With Governor’s Signature, Ryan’s Law Becomes Reality

SB 1472 pushes criminal prosecution of extreme speeding, sideshows, street-racing

November 4, 2022

Sacramento, CA- SB 1472- Ryan’s law, set to take effect January 1, 2023, will give more tools to prosecutors who seek justice for deaths caused by egregiously hazardous driving. This legal change, named after Ryan Koeppel, an Encino teenager killed by a repeat extreme speeder, adds speeding 100+ mph, street racing, and participating in a side show to the definition of gross negligence. Thereby increasing the penalties for fatalities caused by these activities and forcing District Attorneys across the state to recognize the seriousness of these crimes.

“Part of justice is deterrent and part is about morality” said Senator Stern. “When law treats reckless driving, street racing, and sideshow deaths as though they are just another traffic crash, we knew the law needed to be changed”.

The California Highway Patrol, Assemblymember Jesse Gabriel, Streets are for Everyone, The Connor Lynch Foundation, Street Racing Kills, the office of LA City Council Member Bob Blumenfield, Senator Stern, and the Koeppel Family spoke to the press today as a united front supporting the change and its anticipated effect in reducing the lives lost to dangerous driving.

“Far too frequently, street racing and illegal sideshows devastate families, harm innocent bystanders, and cut short young lives,” said Assemblymember Jesse Gabriel (D - Woodland Hills). “Communities in the San Fernando Valley and across California are sick and tired of this reckless behavior. This important piece of legislation will crack down on dangerous activity and help to save lives.”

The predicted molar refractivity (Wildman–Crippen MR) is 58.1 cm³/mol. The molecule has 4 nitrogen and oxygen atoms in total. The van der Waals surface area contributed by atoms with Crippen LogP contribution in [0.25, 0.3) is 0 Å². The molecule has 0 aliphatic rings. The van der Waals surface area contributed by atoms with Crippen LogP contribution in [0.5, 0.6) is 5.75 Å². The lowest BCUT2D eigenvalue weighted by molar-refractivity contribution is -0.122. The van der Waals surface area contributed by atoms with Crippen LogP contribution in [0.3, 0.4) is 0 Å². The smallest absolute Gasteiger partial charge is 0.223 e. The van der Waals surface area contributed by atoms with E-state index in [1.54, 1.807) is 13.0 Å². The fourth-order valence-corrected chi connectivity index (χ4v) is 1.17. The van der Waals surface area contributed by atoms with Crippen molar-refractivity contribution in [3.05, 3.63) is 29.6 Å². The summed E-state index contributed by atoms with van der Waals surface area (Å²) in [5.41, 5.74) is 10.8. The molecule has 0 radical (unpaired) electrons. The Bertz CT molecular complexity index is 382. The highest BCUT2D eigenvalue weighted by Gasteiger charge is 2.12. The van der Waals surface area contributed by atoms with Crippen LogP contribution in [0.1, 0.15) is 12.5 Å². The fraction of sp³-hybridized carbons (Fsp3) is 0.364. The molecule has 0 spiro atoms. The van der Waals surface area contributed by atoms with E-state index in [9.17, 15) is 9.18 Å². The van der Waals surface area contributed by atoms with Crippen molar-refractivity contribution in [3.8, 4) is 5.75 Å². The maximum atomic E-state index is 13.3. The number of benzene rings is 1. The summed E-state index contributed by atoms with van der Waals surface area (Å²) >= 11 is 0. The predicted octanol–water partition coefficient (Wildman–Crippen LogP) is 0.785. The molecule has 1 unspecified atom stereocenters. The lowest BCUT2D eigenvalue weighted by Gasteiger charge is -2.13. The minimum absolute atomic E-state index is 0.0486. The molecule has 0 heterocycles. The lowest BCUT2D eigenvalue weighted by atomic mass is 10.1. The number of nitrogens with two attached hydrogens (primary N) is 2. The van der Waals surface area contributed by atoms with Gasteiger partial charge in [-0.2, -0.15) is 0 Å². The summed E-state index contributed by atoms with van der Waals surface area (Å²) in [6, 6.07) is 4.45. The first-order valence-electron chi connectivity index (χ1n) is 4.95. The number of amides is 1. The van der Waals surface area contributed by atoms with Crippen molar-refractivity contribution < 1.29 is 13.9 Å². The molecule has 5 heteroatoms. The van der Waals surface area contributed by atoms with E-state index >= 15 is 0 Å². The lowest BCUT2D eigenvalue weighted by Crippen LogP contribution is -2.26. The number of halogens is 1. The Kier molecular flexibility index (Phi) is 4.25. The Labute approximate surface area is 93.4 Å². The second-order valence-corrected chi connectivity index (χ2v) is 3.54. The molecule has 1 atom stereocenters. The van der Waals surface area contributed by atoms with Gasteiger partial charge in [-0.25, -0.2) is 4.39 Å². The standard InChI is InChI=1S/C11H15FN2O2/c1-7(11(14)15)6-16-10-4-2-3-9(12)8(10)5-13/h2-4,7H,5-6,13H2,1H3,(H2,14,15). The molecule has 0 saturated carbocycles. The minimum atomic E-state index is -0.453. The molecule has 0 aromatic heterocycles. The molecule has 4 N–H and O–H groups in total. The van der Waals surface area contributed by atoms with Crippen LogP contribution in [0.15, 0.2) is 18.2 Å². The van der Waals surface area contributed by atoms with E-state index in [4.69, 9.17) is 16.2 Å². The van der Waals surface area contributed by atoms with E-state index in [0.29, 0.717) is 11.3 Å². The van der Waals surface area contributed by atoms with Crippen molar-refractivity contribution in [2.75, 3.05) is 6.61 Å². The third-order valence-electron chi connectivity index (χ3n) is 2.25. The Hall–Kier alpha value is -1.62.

“We are grateful to have the Senator Stern’s help to address the growing crisis of speeding and street takeovers, especially in the West Valley. Councilmember Blumenfield has allocated hundreds of thousands of dollars to fund a district-specific LAPD Street Racing Task Force and while we’ve seen progress, it will take a partnership between the state and city to change laws so these criminals will be prosecuted. Too many people treat cars like toys and it’s imperative to send a clear message that we will not stand by while people are dying on the streets of Los Angeles.”

Reckless driving across the state has only grown in prevalence and severity throughout California. There were an estimated 3,246 traffic fatalities across the state during the first nine months of 2021, a 17% increase from the same time period the previous year

According to LAPD data, in the first half of 2021, there were 500 reported sideshows in the city of Los Angeles, an increase of 205 sideshows compared to the same time in 2020. However, street safety advocates are coming together to celebrate SB 1472 as a major step toward keeping our communities out of harm’s way.

Carin Koeppel notes that “today is a victory in the fight to make California streets safer for everyone”

Jeri Dye Lynch of the Connor Lynch Foundation explains that “SB 1472 is another tool in our arsenal to combat what we now call traffic violence and it brings us a little closer to meeting Los Angeles’ Vision Zero Goal. While we are a long way off from achieving this vision, we are, nevertheless, taking a big step forward and giving people the tools they need to penalize and stop this dangerous and, more often than not, deadly behavior.”

When asked about the importance of the bill Senator Stern answered simply that, SB 1472 serves as a reminder that “driving is not a game, and cars are not harmless toys to boost your likes on Instagram.  This is matter of life and death.”